How to Play the Big Brokers When Rates Rise

You don’t have to be a bond trader or follow every self-appointed TV expert to keep a studied eye on interest rates. In fact it can be done much more easily by watching a bellwether ETF.

And it’s a good time to pay attention. Just recently, the Federal Reserve changed the tone of its stance on rates, indicating that we could see little change into this summer or fall before it dials the rate needle upward.

Once rates do start to inevitably increase, we can use ETFs to profit from the change. But we can also exploit rising rates’ effects on the big brokers – one in particular – and employ a simple options technique to maximize our gains. I’ll show you how.

How I “Watch” Rates Through ETFs

I regularly watch the iShares Barclays 20+ Year Treasury Bond ETF (NYSE Arca: TLT). This largely mimics the Treasury bond market.

when rates riseThis ETF acts much as a Treasury bond would, in that as interest rates fall or are expected to fall, the price of TLT will rise. If interest rates rise or the market expects monetary policy to tighten, the price of TLT will fall.

Interest rates at historic lows and an expanding economy make me believe that the bullish days for TLT will soon be behind us.

Anyone that has been in this business for very long knows the market always precedes moves in the economy, often by months.

That means if the Fed starts to tighten monetary policy in September, the impact on the bond market could start as early as this spring. If that’s the case, we want to be ready with our finger on the trigger of opportunity.

The first thing the “shoot from the hip” trader would do is start selling bonds, or the TLT ETF above. If you believe the price of a particular asset is going to fall in the future you close out your long trades and/or short sell the asset. Short selling involves borrowing the asset from your broker and selling it to open a position with the intention of buying it back more cheaply if the asset’s price drops.

This all makes sense, but I want you to start asking this question, “WWTD,” my acronym for “What Would Tom Do?”

Find an “Inverse Correlation” to Buy

when rates rise chartAn easier approach is to invest in an instrument that is negatively correlated with TLT. One such family of products are the “Ultra Short” instruments from ProShares. A great choice is the ProShares UltraShort 20+ Year Treasury (NYSE Arca: TBT). Just to satisfy our curiosity, the chart at right is TBT using the same time frame as the TLT chart earlier in this article. TBT moves inversely with TLT, meaning that as TLT drops, TBT typically rises (depending on the correlation of the ETF’s individual holdings)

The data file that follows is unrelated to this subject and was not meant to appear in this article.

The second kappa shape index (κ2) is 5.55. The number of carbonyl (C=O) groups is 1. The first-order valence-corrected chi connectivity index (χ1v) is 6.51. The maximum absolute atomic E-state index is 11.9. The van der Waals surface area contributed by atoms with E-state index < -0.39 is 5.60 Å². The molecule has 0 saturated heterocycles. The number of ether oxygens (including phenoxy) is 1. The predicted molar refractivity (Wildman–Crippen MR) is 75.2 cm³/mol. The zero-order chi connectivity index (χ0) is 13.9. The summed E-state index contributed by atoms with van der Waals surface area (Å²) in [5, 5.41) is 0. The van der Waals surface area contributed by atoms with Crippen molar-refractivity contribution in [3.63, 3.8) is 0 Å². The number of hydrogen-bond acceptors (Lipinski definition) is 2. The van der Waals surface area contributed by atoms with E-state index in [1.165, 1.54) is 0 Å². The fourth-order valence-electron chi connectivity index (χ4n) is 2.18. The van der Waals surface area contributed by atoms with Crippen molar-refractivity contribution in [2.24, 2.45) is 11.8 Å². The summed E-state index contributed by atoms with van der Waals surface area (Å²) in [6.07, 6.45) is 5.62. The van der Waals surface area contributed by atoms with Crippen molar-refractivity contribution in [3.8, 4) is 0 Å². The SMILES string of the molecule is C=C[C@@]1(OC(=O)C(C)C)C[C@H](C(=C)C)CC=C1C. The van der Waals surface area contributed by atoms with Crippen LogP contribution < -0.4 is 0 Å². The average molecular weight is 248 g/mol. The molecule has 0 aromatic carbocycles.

But a potentially more lucrative way to play an interest rate hike is through its effect on brokerage firms. Yes, the ones you and I use every day. When interest rates go up, who in the financial community benefits the most? Brokers, who make money on accounts where they get the interest, the interest float, and short interest. All this money adds to their bottom lines. Of the 30+ publically traded brokerage firms across various exchanges, here are the top five on my list:

  1. E*Trade Financial Corp. (Nasdaq: ETFC)
  2. Charles Schwab Corp. (NYSE: SCHW)
  3. Interactive Brokers Group Inc. (Nasdaq: IBKR)
  4. TD Ameritrade Holding Corp. (NYSE: AMTD)
  5. Goldman Sachs Group Inc. (NYSE: GS)

These five companies stand to benefit the most in their sector if interest rates rise. But which one makes the top of the list? I ran several scans to find out.

The first scan I ran was a liquidity scan, to see if any of these stocks have had positive volume change recently. Of the 5, these 3 saw volume increase in the past few weeks.  Positive volume in a rising market is actually good for a stock.

when rates rise listThen I ranked the companies by their stock price compared to their 52-week highs.  Three of the five stocks were trading in the top 10% of their yearly trading range.  Another good sign….

when rates rise list twoFinally, I did an inverse correlation rank. I wanted to see which stocks moved against the markets. This is how they scored when compared to the Dow Jones Industrial Index. Interactive Brokers was clearly the “inverse” leader, at .408. This rank basically means that Interactive Brokers only moves with the Dow Jones roughly 40% of the time. Pretty inversely correlated if I say so, indeed.

So who’s the winner of the stakes for the best brokerage firm to buy as rates rise?

when rates rise list 2

Use Options to Maximize Profits and Mitigate Risk

I like Interactive Brokers (Nasdaq: IBKR) stock. It clearly ranks better than the rest, and looks like a great long-term buy for a rising rates environment.

Right now, 100 shares of Interactive Brokers will cost about $3,200 plus commissions. Another alternative would be a September call option, granting you the right to buy Interactive Brokers at a price of $32. This call option is trading right now at a price of $2.25, which is significantly less than buying the stock for $32 a share.

If the stock were to rise to $40 by September, you would make $8 on each share, representing a 25% ROI. However, with that exact same move in the Interactive Brokers  the call option would be worth a minimum of $8, and the fact that you paid only $2.25 for it gives you a better than 300% ROI.

Okay, so you might ask what if rates don’t rise, and Interactive Brokers fell $8 instead of moving higher? The stock trader would see a loss of $8 a share, while the most the option trader would lose on this position is the cost of the option ($2.25), a far cry from the cost of buying the stock and having it move against us.

Either way, for those of you who are short bonds and long brokers, here’s to higher rates!

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